by Rebecca Silverman,
How would you rate episode 7 of
Märchen Mädchen ?
While I appreciate that this episode gave us some important information about the shady figures working behind the scenes, for a series with only twelve episodes, they probably would have done better to work this information in differently. Not that watching the Russian team's wholehearted but utterly pathetic attempts to sabotaging Team Japan aren't funny – the “love letter” that's more like a “please let us hurt you just a little, okay?” letter is amazing, as is the fact that no one on the Russian team realized that if they could send an email from the sub-basement, anyone trapped in there with a smartphone could do the exact same thing. I also have to admit that the lactose intolerance plan isn't entirely ridiculous beyond the ludicrous assumptions it makes about Asians and lactose intolerance – if Hazuki and the rest of the gang really couldn't handle milk, that would be an effective ploy. (I also love the bait-and-switch with the blue vial.)
It's a nice touch that the girls ultimately resort to using Nadia's power from her Origin The Mitten, not just because it's a much more solid plan, but also because it works with the story - The Mitten is a Ukrainian folktale about animals who move into a man's lost mitten until a hunter comes along, sort of like a pre-Dr. Seuss Thidwicke the Big-Hearted Moose. In this case, Hazuki, Shizuka, and Yumelia are the animals, while Tatiana and the corrupted power of Ivan the Fool are the hunter, with the twist that the trap is foiled by the very person Team Russia was trying to help in the first place.
That's where the real meat of the episode lies. Tatiana's Origin is less one specific story and more a folkloric character who pops in and out of various Russian tales – Ivan's equivalent to Hans Dumm in German stories or Jack in Anglo-American ones. Therefore having Tatiana share some of Ivan's basic characteristics makes a lot of sense, because he's not so much a single storyline as he is a thematic element. Ivan is foolish because he's simple (but not stupid) and naïve, and those are traits that Tatiana also embodies. She'll believe anyone who tells her something and she's always willing to help out, even if it's directly against her own best interests. Someone clearly knows this about her, because before the Hexennacht, they approach her at school claiming that all Origins must be inspected. Seeing it written down on an official piece of paper, and possibly also taking into account that the mysterious stranger is dressed like a council member in a hooded cloak, Tatiana complies – with the result that her Origin is made virtually useless, working against friend and foe alike. While that does help her to save the girls trapped in the mitten, that's not going to be useful in a competition. So her friends' plan was to cheat their way to winning their match against Japan so they could use the wish magic to restore Tatiana's Origin's power.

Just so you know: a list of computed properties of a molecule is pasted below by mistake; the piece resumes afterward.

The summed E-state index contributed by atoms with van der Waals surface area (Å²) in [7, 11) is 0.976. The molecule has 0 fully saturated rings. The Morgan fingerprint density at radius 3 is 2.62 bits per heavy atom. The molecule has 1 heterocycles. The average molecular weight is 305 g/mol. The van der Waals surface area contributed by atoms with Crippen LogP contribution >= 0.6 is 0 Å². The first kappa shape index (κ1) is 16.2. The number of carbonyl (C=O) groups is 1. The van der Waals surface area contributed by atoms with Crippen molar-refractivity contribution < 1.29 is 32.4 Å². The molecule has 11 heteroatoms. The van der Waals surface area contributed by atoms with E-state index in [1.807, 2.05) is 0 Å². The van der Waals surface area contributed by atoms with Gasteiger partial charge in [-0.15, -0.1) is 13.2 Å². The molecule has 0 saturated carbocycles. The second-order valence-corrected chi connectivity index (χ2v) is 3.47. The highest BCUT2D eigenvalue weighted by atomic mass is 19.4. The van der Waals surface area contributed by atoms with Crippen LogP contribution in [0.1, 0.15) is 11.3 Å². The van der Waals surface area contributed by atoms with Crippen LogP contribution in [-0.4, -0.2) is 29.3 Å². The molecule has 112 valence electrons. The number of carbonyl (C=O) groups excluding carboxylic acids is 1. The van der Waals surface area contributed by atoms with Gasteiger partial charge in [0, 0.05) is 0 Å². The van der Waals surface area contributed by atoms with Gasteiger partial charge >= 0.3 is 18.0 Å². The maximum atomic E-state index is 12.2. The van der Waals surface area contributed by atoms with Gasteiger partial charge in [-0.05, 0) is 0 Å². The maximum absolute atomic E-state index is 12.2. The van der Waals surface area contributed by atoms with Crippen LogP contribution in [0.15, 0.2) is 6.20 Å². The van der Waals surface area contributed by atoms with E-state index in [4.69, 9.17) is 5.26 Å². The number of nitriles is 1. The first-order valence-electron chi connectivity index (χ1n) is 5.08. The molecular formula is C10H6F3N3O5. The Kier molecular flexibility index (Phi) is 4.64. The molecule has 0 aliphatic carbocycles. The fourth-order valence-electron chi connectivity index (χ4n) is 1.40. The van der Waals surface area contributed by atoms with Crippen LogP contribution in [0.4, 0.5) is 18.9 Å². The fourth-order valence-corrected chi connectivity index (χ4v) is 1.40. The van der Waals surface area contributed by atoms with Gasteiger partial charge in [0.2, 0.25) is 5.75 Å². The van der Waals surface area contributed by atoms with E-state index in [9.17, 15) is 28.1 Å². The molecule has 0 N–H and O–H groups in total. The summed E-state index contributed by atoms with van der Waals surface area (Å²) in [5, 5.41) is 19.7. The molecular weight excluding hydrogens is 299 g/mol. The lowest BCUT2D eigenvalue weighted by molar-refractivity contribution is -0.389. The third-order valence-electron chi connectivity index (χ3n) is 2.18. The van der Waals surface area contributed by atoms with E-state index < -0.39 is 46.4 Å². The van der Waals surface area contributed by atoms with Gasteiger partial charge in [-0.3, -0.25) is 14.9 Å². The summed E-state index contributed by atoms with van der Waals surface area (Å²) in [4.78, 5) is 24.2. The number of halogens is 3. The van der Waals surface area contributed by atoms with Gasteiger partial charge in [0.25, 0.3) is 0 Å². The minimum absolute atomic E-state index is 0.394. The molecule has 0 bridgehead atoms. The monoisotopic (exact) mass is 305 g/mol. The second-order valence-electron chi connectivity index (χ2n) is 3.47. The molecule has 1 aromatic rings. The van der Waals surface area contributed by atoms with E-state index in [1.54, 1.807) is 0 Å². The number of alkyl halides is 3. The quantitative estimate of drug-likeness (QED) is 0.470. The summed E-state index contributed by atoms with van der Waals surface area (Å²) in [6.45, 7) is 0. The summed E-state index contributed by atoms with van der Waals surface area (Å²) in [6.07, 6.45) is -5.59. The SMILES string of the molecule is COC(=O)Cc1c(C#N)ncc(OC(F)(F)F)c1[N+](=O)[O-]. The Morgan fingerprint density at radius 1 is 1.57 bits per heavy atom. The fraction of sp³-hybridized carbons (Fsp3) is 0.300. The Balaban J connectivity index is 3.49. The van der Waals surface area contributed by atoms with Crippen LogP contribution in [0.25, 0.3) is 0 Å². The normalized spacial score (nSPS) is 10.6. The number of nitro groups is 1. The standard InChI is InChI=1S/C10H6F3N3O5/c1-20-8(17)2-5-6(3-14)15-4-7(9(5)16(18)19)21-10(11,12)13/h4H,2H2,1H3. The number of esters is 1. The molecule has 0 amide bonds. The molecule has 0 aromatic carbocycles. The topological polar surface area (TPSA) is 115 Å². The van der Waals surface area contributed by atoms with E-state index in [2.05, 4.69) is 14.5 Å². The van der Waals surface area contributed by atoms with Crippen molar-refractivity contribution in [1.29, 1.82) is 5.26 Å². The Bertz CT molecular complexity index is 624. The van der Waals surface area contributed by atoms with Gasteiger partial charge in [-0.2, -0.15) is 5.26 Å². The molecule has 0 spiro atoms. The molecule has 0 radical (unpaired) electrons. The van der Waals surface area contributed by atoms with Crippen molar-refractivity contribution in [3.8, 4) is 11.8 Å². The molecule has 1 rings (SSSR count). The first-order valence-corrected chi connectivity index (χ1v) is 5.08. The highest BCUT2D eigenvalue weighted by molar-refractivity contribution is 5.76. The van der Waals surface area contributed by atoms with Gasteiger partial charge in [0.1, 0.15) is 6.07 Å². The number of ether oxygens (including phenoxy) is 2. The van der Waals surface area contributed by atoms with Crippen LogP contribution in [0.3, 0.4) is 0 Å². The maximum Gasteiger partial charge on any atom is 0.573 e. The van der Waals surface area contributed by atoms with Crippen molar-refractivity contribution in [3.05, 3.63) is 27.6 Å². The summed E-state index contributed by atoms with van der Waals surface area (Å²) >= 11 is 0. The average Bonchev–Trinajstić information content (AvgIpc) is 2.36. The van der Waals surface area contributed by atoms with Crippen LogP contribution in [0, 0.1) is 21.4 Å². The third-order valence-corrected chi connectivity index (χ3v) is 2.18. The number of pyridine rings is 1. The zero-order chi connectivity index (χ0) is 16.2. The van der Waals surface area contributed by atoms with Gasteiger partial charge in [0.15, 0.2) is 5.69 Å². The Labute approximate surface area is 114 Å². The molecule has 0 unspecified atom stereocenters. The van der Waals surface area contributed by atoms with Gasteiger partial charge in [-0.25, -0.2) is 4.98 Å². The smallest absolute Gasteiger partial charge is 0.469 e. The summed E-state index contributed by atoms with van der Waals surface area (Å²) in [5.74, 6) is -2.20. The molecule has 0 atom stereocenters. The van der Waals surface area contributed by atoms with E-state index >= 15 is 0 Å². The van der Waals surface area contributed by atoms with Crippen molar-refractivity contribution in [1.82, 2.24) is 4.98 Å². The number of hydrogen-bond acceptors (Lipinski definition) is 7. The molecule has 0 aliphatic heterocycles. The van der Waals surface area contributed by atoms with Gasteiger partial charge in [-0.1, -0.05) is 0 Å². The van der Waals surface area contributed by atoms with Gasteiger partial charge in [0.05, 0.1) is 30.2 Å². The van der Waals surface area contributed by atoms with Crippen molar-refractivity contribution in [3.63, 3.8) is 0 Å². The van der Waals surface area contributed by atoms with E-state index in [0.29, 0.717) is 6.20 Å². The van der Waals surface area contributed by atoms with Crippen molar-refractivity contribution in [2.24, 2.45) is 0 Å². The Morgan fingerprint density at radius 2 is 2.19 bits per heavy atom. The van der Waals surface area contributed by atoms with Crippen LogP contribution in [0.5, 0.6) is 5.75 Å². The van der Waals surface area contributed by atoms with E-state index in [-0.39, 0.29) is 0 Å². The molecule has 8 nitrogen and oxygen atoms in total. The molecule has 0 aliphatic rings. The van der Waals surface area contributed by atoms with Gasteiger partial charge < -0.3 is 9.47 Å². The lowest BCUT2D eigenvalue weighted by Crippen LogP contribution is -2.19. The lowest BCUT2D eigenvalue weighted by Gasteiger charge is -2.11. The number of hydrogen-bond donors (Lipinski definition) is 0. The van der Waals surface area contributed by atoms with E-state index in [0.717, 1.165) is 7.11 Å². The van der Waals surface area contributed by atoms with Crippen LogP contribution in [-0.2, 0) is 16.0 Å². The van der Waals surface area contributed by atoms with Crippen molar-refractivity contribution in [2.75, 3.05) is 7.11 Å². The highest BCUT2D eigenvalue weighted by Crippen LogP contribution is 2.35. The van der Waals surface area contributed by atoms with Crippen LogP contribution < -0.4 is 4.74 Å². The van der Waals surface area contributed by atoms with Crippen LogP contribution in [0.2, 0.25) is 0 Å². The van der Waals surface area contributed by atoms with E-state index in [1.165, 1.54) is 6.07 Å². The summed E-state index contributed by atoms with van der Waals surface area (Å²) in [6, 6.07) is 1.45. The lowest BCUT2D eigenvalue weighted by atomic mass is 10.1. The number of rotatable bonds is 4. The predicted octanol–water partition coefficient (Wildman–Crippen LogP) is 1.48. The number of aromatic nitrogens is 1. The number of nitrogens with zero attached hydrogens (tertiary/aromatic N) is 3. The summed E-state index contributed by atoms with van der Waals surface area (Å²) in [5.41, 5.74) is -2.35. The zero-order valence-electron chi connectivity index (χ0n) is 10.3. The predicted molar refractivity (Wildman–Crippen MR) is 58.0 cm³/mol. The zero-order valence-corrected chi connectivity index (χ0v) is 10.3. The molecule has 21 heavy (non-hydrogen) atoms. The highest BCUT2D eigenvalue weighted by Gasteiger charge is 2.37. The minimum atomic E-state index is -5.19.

Probably they should have just gone to a teacher for help, but that's much less interesting in terms of plot, and since they didn't know who was behind the scheme, I can see why they'd be cautious. Japan not going to their headmistress for help is far less excusable, since we know that she's trustworthy, and without outside help this problem can only get worse. This plot will probably thicken next week, but I'm still not satisfied with Hazuki's “I got to nap next to my crush, so no harm done” answer. (Although they are adorable together and I'm all for true love.) Even if she and Shizuka aren't hurt, Russia just admitted to cheating in an important ritual competition, and now we know that someone has deliberately tampered with a valuable Origin. If that's not reason enough to inform someone in power, then I don't know what is, and the flippant way everyone laughed it off doesn't bode well for common sense going forward. Of course, we also know that there are five members of the Russian team, so Hazuki's inclusion on the Japanese team no longer seems suspect. I hope the plot continues to develop in compelling ways, because smart use of folklore can only carry this story so far if it plans to throw logic out the window.
Maerchen Maedchen is currently streaming on Crunchyroll.
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